Quality of life and depression following childbirth: impact of social support
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Objective to evaluate the impact of social support on postnatal depression and health-related quality of life. Design prospective cohort study. Data were collected at baseline and at six weeks post discharge using a postal survey. Setting and participants between August and December 2008, 320 women from a large tertiary hospital were recruited following the birth of their infant. Measurements Edinburgh Postnatal Depression Scale (EPDS), Maternity Social Support Scale and World Health Organization Quality of Life assessment questionnaire. Findings of the 320 women recruited, 222 (69.4%) returned their six-week questionnaire. Women with low social support had significantly higher scores on the EPDS than women who reported adequate support (p=0.007). There was also a significant effect of social support on health-related quality of life. Women with low family or partner support scored lower in all domains, with the greatest mean difference in the social health domain (p=0.000). Of those scoring >10 on the EPDS, 75.5% had sought professional help. Conclusions and implications for practice women with low social support are more likely to report postnatal depression and lower quality of life than well-supported women. Careful assessment of a woman's level of support following the birth, particularly from her partner and family, may provide useful information for possible interventions.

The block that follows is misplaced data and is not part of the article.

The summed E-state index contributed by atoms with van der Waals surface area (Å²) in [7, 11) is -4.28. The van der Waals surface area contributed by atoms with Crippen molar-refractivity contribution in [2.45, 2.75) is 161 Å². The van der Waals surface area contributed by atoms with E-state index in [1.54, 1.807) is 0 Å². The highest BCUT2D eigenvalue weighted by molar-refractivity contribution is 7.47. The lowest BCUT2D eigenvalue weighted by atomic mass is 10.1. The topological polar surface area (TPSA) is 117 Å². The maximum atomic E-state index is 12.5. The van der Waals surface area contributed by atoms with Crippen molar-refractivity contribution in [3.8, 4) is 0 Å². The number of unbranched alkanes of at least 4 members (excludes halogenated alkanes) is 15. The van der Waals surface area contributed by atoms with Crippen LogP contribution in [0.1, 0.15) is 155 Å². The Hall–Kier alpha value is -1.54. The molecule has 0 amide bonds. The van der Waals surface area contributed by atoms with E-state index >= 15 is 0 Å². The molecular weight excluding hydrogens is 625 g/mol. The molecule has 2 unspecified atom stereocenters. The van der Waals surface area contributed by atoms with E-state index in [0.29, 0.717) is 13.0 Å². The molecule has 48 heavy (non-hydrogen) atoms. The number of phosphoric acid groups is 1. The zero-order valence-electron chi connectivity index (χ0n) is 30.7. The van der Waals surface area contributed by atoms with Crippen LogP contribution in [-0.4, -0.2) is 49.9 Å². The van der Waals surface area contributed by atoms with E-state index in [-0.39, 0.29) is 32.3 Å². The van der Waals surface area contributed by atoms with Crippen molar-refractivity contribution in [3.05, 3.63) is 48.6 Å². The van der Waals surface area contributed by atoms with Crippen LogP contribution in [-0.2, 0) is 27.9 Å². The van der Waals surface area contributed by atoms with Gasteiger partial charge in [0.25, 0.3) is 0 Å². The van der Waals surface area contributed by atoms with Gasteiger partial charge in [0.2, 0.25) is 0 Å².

© 2010 Elsevier Ltd. This is the author-manuscript version of this paper. Reproduced in accordance with the copyright policy of the publisher. Please refer to the journal's website for access to the definitive, published version.
Nursing not elsewhere classified